2015 ISAKOS Biennial Congress ePoster #1289

Three-Dimensional CT Analysis of Posterolateral Femoral Tunnel in Double Bundle ACL Reconstruction. Comparison of Outside-In and Transportal Drilling Techniques

Shunichiro Kambara, MD, Nishinomiya, Hyogo JAPAN
Hiroshi Nakayama, MD, Nishinomiya, Hyogo JAPAN
Motoi Yamaguti, Nishinomiya, Hyogo JAPAN
Akio Matsumoto, MD, Nishinomiya, Hyogo JAPAN
Ken Sasaki, MD, PhD, Kobe, Hyogo JAPAN
Kaori Kashiwa, MD, Sasayama, Hyogo JAPAN
Tomoya Iseki, MD. PhD., Nishinomiya, Hyogo JAPAN
Shinichi Yoshiya, MD, Nishinomiya, Hyogo, Hyogo JAPAN

Hyogo College of Medicine, Nishinomiya city, Hyogo, JAPAN

FDA Status Cleared

Summary: Outside-in technique for PL femoral tunnel drilling may have advantage over transportal technique in reducing the gap between the graft and the bone tunnel wall at the intraarticular aperture; however, the graft bending angle at the aperture was more acute in outside-in drilling technique.




Optimal mode of femoral drilling technique in anatomic double bundle anterior cruciate ligament (ACL) reconstruction is still controversial. We have been performing double-bundle procedure suing semitendinosus tendon grafts, and anteromedial (AM) femoral tunnel has been drilled with outside-in (OI) technique to reduce the risk for complications such as posterior wall blow-out. By contrast, the risk for those tunnel-related complications is minimal for PL tunnel in both transportal and OI drilling techniques. Consequently, both methods are currently employed for PL femoral tunnel drilling in our practice. The purpose of this study was to compare the tunnel geometry between inside-out drilling via far anteromedial (FAM) portal and outside-in drilling method using three-dimensional image analysis on postoperative CT images.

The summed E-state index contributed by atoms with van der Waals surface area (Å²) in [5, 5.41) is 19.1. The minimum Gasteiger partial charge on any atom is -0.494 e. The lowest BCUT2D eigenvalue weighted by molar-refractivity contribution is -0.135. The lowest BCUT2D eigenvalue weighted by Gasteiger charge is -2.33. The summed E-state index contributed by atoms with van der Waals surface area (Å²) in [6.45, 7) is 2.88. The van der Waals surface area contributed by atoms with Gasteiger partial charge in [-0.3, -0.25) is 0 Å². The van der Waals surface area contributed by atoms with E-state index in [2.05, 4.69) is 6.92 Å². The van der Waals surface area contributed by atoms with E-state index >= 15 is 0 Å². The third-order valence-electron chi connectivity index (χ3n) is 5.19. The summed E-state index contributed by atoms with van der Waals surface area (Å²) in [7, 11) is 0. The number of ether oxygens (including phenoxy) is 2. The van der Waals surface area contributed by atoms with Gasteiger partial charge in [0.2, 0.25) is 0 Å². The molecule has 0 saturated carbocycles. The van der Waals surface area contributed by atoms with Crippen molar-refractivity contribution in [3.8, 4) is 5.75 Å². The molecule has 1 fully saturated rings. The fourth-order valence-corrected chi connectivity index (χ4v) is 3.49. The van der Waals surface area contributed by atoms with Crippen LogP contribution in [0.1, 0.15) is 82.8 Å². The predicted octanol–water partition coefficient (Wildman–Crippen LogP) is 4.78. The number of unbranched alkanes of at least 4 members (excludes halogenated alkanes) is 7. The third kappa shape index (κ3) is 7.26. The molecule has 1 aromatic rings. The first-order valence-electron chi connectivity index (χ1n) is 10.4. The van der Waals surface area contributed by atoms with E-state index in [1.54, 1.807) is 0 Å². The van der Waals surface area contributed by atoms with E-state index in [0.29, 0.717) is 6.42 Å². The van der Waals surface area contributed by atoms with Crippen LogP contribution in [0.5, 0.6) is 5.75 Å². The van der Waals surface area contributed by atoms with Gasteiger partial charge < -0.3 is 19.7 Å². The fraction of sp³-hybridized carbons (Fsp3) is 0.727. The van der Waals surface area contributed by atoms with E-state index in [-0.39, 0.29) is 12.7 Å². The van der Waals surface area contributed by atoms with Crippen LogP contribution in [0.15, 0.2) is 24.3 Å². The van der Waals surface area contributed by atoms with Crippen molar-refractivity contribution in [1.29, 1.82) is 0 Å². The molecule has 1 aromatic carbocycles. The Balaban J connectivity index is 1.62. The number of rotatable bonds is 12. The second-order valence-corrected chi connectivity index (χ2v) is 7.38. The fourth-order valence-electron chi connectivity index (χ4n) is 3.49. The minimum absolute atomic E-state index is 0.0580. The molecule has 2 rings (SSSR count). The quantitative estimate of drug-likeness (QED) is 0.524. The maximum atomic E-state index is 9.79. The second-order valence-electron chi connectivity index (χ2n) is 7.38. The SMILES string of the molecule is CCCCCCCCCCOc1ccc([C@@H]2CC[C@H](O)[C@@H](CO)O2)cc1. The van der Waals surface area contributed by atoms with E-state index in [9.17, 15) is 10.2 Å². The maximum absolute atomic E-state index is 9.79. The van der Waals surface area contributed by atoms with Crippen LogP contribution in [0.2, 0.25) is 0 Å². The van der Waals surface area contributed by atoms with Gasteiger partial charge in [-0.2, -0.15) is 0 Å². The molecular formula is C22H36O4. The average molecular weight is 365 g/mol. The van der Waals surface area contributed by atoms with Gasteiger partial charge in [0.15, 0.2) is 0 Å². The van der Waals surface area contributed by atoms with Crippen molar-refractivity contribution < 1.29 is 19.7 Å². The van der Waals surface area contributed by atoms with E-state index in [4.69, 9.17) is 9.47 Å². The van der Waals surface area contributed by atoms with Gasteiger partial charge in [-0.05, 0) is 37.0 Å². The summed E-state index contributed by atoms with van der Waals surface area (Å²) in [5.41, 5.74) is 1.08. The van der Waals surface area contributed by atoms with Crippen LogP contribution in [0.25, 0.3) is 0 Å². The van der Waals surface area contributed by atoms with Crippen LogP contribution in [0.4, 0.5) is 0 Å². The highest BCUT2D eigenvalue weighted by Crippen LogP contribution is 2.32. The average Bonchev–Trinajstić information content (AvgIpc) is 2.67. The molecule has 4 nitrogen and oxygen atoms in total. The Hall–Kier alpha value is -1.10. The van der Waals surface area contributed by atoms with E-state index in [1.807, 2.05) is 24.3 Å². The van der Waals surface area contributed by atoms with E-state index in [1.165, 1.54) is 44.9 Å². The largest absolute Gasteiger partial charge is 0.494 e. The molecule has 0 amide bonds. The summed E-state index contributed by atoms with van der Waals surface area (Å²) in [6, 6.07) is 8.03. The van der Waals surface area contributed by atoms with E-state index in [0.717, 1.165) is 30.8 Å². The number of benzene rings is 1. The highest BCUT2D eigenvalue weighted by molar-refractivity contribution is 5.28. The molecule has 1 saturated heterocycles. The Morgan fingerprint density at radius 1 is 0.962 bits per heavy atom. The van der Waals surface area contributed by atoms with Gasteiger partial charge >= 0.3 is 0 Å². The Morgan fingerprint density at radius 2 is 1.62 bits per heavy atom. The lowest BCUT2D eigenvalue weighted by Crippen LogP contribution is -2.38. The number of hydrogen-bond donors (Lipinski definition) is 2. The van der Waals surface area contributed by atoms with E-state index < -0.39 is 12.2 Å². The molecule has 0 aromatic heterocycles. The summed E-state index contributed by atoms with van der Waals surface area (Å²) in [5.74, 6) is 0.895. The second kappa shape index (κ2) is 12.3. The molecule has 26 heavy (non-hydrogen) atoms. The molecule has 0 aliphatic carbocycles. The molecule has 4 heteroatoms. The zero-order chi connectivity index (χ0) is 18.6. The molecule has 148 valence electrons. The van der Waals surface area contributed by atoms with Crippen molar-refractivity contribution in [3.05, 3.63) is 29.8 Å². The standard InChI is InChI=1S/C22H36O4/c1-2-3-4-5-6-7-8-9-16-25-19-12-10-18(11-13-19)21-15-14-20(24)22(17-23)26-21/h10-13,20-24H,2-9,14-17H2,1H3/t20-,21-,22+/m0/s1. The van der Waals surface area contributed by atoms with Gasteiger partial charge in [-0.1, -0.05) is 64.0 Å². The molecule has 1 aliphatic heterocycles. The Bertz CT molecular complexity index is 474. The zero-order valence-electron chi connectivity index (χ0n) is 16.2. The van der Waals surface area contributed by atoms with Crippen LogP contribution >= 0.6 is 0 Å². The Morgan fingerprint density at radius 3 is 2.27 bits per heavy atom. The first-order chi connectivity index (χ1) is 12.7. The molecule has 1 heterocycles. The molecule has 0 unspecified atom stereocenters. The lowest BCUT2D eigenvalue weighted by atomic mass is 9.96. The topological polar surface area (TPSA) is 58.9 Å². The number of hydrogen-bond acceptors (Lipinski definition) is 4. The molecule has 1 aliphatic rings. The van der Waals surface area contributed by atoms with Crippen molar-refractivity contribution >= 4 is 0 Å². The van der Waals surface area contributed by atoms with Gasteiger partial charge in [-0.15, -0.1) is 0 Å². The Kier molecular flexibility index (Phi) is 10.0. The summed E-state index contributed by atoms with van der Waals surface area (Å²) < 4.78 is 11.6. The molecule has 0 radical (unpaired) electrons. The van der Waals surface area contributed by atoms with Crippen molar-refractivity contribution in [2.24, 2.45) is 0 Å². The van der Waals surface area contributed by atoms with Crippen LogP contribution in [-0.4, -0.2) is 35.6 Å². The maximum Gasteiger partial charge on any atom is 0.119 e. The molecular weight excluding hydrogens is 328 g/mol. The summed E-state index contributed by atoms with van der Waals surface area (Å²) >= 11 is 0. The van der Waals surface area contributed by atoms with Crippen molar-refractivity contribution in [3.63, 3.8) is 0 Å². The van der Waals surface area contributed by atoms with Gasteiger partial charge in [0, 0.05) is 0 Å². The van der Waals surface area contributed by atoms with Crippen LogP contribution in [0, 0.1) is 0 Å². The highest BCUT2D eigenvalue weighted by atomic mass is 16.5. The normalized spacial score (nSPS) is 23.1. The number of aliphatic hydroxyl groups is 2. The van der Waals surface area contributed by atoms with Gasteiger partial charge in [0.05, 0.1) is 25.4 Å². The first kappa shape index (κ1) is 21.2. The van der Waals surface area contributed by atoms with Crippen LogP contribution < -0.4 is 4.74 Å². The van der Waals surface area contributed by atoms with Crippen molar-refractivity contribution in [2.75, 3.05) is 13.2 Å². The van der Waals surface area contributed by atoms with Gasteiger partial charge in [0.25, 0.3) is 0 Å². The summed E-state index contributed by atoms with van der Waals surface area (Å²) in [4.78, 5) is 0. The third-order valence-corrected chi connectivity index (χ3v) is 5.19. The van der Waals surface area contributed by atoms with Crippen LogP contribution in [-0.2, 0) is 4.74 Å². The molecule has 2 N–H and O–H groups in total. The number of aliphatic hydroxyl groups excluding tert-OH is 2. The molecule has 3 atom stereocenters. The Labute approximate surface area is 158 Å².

Materials And Methods

Postoperative CT images at 1 week were available for analysis in 38 patients who underwent anatomic ACL reconstruction in our institutes. For the PL femoral tunnel drilling, transportal method via FAM portal was employed in 21 knees (FAM group) while OI drilling was performed in 17 knees (OI group). CT examination was performed with the knee in full extension. Thereafter, three-dimensional CT image analysis using ZioTerm2009?R imaging software was applied to the PL femoral tunnel and the following parameters were evaluated: position of the center of the PL tunnel, tunnel length, shape of the intraarticular aperture (major axis length of the ellipse in relation to the original drilling diameter), bending angle of the graft (angle formed by long axes of the intararticular graft and the femoral bone tunnel).


Assessment of the tunnel center location based on the Bernard and Hertel method showed that anatomic tunnel placement could be achieved in both groups without significant difference in percent height and depth values. The mean tunnel length was not significantly different between the groups. The major axis of the aperture/drill diameter ratio averaged 1.23 ± 0.13 in the FAM group and 1.12 ± 0.12 in the OI group. The calculated value was significantly larger in the FAM group indicating that the aperture shape was more elliptic in this group. The mean graft bending angle at the femoral tunnel aperture was 63.6° ± 6.9° in the FAM group and 99.4° ± 5.4° in the OI group showing significant intergroup difference.


The present study showed that anatomic placement of the PL femoral tunnel was feasible in both techniques. Demonstrated advantages of OI technique over inside-out transportal method included less tunnel coalition and more round aperture shape with decreased tunnel-graft gap at the aperture. These factors can help enhance tissue healing at the graft-bone tunnel wall interface; however, the graft bending angle at the tunnel aperture was more acute in the OI drilling group, which may increase the mechanical stress at the aperture. Comparative clinical outcome study seems required to identify the consequence of those geometric differences.